When Leaders Err
What is the nature of Jewish leadership? Can our leaders make mistakes, and if so, are we entitled to point out when this has happened?
Over at Cross-Currents, Rabbi Yaakov Menken sets out some comments about this. Twenty years ago, I would have agreed with his words whole-heartedly, and in fact I published similar ideas to his. However, since then, my understanding of this topic has evolved. I attempted to respond to his claims in the comments section to his post, but he did not post my comments, for reasons that are unclear to me. Fortunately, I have my own forum for responding, and so I am posting my response here instead.
Rabbi Menken begins with the following claim:
"A big part of Judaism is learning to nullify our will to Hashem’s will. The leaders of our nation have always been the people who did this best — who learned Torah and let it guide them, rather than trying to superimpose their own values on the Torah."
This claim is very prevalent in charedi circles. The simplest and most powerful way to rebut it is that none other than the Vilna Gaon clearly disagreed. After all, he said that Rambam - certainly a leader of the nation - was negatively influenced by Greco-Muslim values.
Ardent follower of Rambam as I am, I would nonetheless agree with the Vilna Gaon that Rambam was influenced by Greco-Muslim values. However, I would say that this was largely (though not entirely) positive. And the Vilna Gaon himself was also influenced by non-Divine sources. No man is an island.
Rabbi Menken then argues that while all humans, including Rabbonim, can err, we have to follow Rabbonim because "(a) the Torah tells us to and (b) They still know better than we do." This oversimplifies a very complex topic. Yes, there is certainly an important idea in Judaism of following rabbinic leadership, but not every great rabbi has the stature of the Sanhedrin. Furthermore, which Rabbonim is one obligated to follows? The Chassidim or the Litvaks? The Charedim or the Religious Zionists?
Finally, we come to a very significant and problematic claim:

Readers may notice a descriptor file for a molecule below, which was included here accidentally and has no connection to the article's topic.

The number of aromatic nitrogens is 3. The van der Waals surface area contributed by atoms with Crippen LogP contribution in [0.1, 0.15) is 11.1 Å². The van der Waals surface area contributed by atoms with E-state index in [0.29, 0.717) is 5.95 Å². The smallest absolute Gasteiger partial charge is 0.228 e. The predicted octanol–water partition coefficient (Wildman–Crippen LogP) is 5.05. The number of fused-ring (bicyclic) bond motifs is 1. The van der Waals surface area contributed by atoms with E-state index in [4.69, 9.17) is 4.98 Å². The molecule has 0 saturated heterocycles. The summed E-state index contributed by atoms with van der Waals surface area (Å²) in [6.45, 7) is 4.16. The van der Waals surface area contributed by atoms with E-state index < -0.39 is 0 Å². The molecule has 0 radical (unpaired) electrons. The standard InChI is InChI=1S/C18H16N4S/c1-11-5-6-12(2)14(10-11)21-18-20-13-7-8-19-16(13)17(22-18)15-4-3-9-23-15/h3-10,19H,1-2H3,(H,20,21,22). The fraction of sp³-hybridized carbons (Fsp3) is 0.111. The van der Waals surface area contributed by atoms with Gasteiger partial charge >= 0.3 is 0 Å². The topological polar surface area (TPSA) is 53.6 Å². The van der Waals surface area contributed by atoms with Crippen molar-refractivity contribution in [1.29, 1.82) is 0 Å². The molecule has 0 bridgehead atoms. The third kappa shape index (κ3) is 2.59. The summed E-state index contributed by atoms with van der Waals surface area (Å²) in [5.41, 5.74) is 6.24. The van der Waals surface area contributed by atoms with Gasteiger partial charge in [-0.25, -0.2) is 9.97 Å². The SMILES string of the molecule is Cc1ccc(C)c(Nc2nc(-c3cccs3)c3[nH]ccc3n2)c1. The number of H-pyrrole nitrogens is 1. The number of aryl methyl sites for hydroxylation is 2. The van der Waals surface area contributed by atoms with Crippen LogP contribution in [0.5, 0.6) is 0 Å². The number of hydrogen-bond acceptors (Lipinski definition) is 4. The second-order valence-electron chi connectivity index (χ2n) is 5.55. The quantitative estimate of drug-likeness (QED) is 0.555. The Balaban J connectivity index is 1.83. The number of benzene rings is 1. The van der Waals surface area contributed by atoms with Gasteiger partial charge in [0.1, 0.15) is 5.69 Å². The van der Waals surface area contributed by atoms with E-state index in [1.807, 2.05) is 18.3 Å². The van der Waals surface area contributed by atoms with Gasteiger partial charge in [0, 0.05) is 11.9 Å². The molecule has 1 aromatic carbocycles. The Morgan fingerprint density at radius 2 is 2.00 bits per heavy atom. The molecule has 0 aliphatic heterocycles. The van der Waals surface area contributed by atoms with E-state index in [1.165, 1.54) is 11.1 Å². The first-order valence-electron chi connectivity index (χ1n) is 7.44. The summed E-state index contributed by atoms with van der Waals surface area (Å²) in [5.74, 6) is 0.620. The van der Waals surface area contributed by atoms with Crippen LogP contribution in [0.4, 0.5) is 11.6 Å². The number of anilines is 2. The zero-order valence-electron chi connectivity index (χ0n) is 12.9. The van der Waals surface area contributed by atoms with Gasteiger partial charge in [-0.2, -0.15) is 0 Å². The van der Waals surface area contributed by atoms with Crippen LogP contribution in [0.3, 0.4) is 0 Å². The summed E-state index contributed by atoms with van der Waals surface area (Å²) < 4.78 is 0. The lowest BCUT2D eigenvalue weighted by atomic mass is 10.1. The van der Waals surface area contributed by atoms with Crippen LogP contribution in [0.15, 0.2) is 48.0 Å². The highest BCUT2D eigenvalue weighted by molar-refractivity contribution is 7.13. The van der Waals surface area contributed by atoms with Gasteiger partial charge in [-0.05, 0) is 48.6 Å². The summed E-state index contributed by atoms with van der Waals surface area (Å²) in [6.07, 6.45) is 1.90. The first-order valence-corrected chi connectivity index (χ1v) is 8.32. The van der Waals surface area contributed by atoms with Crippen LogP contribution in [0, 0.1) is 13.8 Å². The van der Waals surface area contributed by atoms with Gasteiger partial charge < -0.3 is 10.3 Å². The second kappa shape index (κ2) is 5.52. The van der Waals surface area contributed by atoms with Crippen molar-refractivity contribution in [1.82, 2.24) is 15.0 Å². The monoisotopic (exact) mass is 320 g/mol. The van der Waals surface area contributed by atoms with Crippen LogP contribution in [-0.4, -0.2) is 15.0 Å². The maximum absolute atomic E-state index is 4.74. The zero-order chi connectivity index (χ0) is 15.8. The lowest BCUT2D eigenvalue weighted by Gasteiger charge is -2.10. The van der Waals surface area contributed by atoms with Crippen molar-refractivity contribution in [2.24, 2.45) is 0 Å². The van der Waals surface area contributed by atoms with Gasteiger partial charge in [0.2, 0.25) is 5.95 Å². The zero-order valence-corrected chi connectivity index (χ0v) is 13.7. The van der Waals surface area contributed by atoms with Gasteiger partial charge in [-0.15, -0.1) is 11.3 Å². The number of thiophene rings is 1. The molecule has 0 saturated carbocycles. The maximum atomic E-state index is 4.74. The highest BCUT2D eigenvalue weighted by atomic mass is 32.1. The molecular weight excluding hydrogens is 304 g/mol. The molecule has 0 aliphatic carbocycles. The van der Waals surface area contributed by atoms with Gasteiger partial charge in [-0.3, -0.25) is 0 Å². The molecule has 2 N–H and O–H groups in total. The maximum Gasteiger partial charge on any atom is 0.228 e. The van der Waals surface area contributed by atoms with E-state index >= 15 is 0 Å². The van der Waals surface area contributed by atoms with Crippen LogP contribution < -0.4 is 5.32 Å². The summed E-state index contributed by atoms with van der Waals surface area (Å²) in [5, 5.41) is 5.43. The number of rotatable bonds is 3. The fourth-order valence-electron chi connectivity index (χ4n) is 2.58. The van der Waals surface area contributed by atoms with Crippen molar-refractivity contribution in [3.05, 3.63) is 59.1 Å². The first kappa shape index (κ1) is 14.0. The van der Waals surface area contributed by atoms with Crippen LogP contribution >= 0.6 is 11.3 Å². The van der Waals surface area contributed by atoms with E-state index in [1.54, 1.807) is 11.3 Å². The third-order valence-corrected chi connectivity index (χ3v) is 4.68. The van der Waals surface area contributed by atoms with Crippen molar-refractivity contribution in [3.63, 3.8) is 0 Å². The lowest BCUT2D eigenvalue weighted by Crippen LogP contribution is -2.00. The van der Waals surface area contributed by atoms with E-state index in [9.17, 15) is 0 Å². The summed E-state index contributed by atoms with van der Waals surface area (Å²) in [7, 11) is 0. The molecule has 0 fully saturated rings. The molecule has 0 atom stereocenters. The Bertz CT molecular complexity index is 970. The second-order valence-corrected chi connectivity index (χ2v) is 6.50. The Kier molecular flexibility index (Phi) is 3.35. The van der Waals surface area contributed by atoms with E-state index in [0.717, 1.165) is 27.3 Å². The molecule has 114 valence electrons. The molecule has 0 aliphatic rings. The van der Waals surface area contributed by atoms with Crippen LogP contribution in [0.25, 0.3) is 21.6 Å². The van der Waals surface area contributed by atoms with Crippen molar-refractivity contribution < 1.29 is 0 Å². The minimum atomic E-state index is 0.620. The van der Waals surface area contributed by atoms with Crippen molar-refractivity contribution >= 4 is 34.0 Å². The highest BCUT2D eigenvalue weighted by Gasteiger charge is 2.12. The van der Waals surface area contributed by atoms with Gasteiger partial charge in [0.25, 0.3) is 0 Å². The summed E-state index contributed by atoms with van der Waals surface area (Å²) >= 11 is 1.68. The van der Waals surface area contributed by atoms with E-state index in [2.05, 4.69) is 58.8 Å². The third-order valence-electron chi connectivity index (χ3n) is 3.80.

"One thing that certainly cannot be done is to try to second-guess them based upon an alternate reality that never happened — e.g. saying that “the Holocaust” somehow proves Rabbonim were wrong telling people not to leave Europe. If we look at Jewish history, it happens repeatedly: appearances are deceiving. What appears to be is not the reality — which is really about where we stand with HaShem... It is well-known that people who left Europe before the war had tremendous difficulty keeping their level of observance."
Now it is indeed true that we cannot claim that we would have made any better decisions in those circumstances. It's all very well to have hindsight about what happened in the Holocaust, but who is to say that had we been there, we would have known what to expect and what to do? That is why we cannot look down on the decisions of anyone in that period.
However, we can certainly observe that those Gedolim who urged their followers to stay in Europe made a tragic mistake. The Belzer Rebbe, for example, told his followers in Budapest that they will enjoy good and tranquility in Hungary. They were all sent to Auschwitz. Yes, maybe up in Shamayim that is somehow all for the best, but down here that is what we call a tragic mistake. It is certainly not for us to say that leaving Jewish observance is worse than being massacred by the Nazis, and therefore those rabbonim who led their followers to the latter did the right thing. In fact such a sentiment is deeply repugnant, like someone making the berachah of hatov ve-ha-meitiv on the passing of a loved one.
There are clearly many Rabbonim who disagree with the notion that, since we do not know the ways of Heaven, we cannot criticize the actions of Gedolim. See, for example, R. Teichtal's Em Habanim Semecha. See too Rav Aharon Lichtenstein's famous address where, quoting Rav Hutner, he points out that Chazal clearly held that one can be a great talmid chacham and yet lack da'as. All the more so one can be a great talmid chacham and make mistakes, and there is no reason to think that other people are incapable of observing this. The Holocaust is a powerful and tragic example where, without judging the culpability of the Gedolim who advised their followers to stay in Europe, we can clearly observe that they were tragically mistaken.